Invoice Manipulation occurs when fraudulent payment instructions are sent to a third party as a direct result of a security or a data breach. To catch these incidents, organizations have to scrupulously monitor their transactions, which is a major investment of both time and resources. Even organizations with extensive supervision could fall victim to this kind of attack.

How Does Invoice Manipulation Happen?

Often, hackers find their way into an insured’s account by phishing (using fake emails or promotions to get employees to click on malicious links). Once they break into an insured’s system, they quietly change the payment instructions on an invoice sent to a client. Given that the instructions seem legitimate, the client unknowingly starts sending payments to a fraudulent account.

Hackers have become extremely talented at making their communications look authentic. Furthermore, once the payment goes through, the hacker often erases all proof of correspondence to make it a lot harder to track their activities. Organizations often only detect the incident when they follow up on missed payments, weeks or months later. By that time, it is often too late to recover the funds.

Businesses of all sizes and industries are being targeted by these types of attackers. However, the most concerning issue is that most insureds don’t have any applicable insurance coverage. As such, they find that they are taking unexpected losses as their claims get denied.

Insureds should be strongly encouraged to implement policies and procedures to prevent these incidents from happening. For example, they can require their customers to send confirmation messages for all electronic transactions -- that way, they can catch transactions that fail to arrive.

Common Misconceptions About Invoice Manipulation

Both brokers and insureds often assume (incorrectly) that Invoice Manipulation would be covered by social engineering clauses in their business insurance policy. Invoice manipulation is often not considered the same as social engineering as contemplated by standard business insurance policies, given it involves a technical breach of the insured’s systems.

Insureds are often curious why the payee’s insurance carrier doesn’t cover the cost. The reason is that invoice manipulation is the result of a security breach on the side sending the invoice. As such, the payee does not bear responsibility, given that liability should remain with the breached party. If a party gets breached, it’s on the hook for the consequences.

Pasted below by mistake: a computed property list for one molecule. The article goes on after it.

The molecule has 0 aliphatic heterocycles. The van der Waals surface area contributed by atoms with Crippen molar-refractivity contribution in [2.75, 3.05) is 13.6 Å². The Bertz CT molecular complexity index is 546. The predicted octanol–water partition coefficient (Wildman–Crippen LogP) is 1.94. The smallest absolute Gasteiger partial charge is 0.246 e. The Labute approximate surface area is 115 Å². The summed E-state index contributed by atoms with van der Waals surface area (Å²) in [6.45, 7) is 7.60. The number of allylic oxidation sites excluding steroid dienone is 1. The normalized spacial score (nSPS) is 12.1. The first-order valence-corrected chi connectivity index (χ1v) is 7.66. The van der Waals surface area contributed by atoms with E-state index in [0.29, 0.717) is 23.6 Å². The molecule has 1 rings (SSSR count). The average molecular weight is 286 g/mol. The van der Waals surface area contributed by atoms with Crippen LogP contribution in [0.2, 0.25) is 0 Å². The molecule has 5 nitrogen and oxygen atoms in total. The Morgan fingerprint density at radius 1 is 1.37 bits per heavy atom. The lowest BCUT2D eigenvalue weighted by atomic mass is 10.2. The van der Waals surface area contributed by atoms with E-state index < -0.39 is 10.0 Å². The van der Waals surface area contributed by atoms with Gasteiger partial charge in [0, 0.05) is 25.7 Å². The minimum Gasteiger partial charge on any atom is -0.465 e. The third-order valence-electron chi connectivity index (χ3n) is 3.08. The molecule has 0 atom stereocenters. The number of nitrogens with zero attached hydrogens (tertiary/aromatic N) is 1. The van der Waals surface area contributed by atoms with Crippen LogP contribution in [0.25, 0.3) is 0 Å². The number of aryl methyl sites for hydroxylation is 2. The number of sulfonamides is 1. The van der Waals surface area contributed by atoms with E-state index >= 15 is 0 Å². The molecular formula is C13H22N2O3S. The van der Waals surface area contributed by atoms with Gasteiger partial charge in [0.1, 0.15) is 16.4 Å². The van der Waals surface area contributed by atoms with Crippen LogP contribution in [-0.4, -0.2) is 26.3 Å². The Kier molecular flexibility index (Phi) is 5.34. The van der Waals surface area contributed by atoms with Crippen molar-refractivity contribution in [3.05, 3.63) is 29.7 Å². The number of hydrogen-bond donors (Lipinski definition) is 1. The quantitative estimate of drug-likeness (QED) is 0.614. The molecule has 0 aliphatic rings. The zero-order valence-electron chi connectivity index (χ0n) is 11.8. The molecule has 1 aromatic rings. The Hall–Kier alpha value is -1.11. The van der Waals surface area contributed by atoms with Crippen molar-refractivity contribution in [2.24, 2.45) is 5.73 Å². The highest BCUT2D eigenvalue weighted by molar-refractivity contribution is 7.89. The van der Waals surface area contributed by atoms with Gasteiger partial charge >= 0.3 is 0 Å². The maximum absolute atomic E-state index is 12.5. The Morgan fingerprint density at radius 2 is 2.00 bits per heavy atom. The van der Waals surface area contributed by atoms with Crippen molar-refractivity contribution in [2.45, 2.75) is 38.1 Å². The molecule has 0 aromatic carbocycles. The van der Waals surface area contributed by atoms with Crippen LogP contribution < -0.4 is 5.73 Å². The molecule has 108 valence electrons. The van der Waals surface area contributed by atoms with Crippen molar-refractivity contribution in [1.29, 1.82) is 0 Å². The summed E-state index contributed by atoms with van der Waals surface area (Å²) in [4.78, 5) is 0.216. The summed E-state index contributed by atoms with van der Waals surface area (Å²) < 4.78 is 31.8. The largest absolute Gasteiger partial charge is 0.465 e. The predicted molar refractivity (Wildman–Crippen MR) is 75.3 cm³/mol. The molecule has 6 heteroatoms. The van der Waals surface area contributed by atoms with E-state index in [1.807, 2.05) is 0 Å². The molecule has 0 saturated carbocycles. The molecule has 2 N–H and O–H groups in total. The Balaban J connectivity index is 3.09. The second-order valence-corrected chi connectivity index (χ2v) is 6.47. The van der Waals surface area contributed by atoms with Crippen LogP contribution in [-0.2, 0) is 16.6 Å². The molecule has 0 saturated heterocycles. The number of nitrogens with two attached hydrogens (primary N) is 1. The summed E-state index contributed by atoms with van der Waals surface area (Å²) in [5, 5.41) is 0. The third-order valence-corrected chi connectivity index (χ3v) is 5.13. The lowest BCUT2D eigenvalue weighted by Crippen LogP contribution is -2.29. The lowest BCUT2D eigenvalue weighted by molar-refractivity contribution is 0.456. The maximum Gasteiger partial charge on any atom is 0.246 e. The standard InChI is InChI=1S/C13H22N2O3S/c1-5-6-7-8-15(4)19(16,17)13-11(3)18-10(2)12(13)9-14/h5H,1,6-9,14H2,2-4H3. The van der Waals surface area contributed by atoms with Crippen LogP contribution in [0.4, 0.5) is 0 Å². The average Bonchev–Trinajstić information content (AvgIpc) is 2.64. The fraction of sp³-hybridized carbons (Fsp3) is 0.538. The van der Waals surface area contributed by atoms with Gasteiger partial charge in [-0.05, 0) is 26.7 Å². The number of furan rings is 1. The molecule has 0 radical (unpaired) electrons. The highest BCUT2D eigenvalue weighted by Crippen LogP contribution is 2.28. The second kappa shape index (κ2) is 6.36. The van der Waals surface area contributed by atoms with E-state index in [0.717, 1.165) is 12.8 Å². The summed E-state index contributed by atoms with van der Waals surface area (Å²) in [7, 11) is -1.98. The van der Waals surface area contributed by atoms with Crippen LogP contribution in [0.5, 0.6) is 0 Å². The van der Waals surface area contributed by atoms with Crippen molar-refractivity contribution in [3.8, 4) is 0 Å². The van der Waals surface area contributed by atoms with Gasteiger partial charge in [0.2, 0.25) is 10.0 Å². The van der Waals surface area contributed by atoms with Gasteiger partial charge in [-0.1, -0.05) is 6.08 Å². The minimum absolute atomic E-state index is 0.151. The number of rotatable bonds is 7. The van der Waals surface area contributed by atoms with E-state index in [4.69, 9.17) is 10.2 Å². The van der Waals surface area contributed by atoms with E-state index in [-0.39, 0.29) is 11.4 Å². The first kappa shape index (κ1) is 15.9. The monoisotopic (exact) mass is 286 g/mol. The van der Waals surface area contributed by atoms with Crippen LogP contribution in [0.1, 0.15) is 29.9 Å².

Finally, one more misconception is that invoice manipulation would potentially be covered by a crime policy. However, this is incorrect given crime policies only cover crimes committed by employees. Given the crime was not committed by an employee, but by an outsider, the policy would not trigger coverage.

Example Claims Scenarios

Email breaches: Hackers illegally gain entry into the insured’s email system and take over a billing department’s email account. They fire off a set of invoices to customers with fraudulent payment details. When the customers make their payments, they send funds to the hackers’ accounts. Eventually, the insured’s receivables team follows up on the “missing payments” and discovers the fraudulent payment instructions. The insured is now on the hook to track down and hopefully recover the funds. In the event they fail, invoice manipulation coverage would trigger after the retention (deductible) to cover the remainder of the loss.

Accounting software breaches: Hackers breach a company’s cloud-based accounting system. They adjust payment instructions such that checks get sent to a different physical address. Given most payments are made online, it takes the receivables team weeks to notice the missing checks. After following up with their customers they realize checks were mailed to a non-corporate address. The insured is now on the hook to get the customers to cancel undeposited checks and/or recover funds. If they fail, invoice manipulation coverage would trigger after the retention (deductible) to cover the remainder of the loss.

Have any questions? Email us at Otherwise, if you’re ready get some quotes click here to get started.